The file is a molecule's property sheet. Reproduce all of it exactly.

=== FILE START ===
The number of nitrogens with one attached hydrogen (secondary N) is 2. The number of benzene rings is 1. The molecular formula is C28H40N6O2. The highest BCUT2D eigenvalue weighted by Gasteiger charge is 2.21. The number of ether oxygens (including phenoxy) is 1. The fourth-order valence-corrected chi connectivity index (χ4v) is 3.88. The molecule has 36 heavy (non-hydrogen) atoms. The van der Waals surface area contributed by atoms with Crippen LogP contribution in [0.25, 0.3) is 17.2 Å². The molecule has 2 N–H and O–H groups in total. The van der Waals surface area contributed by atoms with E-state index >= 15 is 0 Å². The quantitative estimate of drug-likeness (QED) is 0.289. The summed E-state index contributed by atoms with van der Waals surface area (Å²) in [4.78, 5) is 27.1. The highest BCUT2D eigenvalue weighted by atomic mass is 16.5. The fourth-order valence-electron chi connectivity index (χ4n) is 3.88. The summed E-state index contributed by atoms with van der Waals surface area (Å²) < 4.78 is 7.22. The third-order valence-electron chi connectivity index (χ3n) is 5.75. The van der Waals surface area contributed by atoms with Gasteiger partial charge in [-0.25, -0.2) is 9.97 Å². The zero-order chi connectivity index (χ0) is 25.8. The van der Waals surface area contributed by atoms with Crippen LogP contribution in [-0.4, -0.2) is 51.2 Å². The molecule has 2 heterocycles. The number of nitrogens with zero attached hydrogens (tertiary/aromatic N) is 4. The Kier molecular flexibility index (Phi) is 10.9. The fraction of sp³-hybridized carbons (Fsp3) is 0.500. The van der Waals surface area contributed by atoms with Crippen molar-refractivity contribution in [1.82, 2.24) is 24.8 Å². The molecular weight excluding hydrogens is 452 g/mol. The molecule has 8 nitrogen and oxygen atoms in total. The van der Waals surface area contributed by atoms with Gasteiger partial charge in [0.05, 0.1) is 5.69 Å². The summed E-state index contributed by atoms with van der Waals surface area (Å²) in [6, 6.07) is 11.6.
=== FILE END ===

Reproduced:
The number of nitrogens with one attached hydrogen (secondary N) is 2. The number of benzene rings is 1. The molecular formula is C28H40N6O2. The highest BCUT2D eigenvalue weighted by Gasteiger charge is 2.21. The number of ether oxygens (including phenoxy) is 1. The fourth-order valence-corrected chi connectivity index (χ4v) is 3.88. The molecule has 36 heavy (non-hydrogen) atoms. The van der Waals surface area contributed by atoms with Crippen LogP contribution in [0.25, 0.3) is 17.2 Å². The molecule has 2 N–H and O–H groups in total. The van der Waals surface area contributed by atoms with E-state index >= 15 is 0 Å². The quantitative estimate of drug-likeness (QED) is 0.289. The summed E-state index contributed by atoms with van der Waals surface area (Å²) in [4.78, 5) is 27.1. The highest BCUT2D eigenvalue weighted by atomic mass is 16.5. The fourth-order valence-electron chi connectivity index (χ4n) is 3.88. The summed E-state index contributed by atoms with van der Waals surface area (Å²) < 4.78 is 7.22. The third-order valence-electron chi connectivity index (χ3n) is 5.75. The van der Waals surface area contributed by atoms with Gasteiger partial charge in [-0.25, -0.2) is 9.97 Å². The zero-order chi connectivity index (χ0) is 25.8. The van der Waals surface area contributed by atoms with Crippen LogP contribution in [-0.4, -0.2) is 51.2 Å². The molecule has 2 heterocycles. The number of nitrogens with zero attached hydrogens (tertiary/aromatic N) is 4. The Kier molecular flexibility index (Phi) is 10.9. The fraction of sp³-hybridized carbons (Fsp3) is 0.500. The van der Waals surface area contributed by atoms with Crippen molar-refractivity contribution in [1.82, 2.24) is 24.8 Å². The molecular weight excluding hydrogens is 452 g/mol. The molecule has 8 nitrogen and oxygen atoms in total. The van der Waals surface area contributed by atoms with Gasteiger partial charge in [0.05, 0.1) is 5.69 Å². The summed E-state index contributed by atoms with van der Waals surface area (Å²) in [6, 6.07) is 11.6.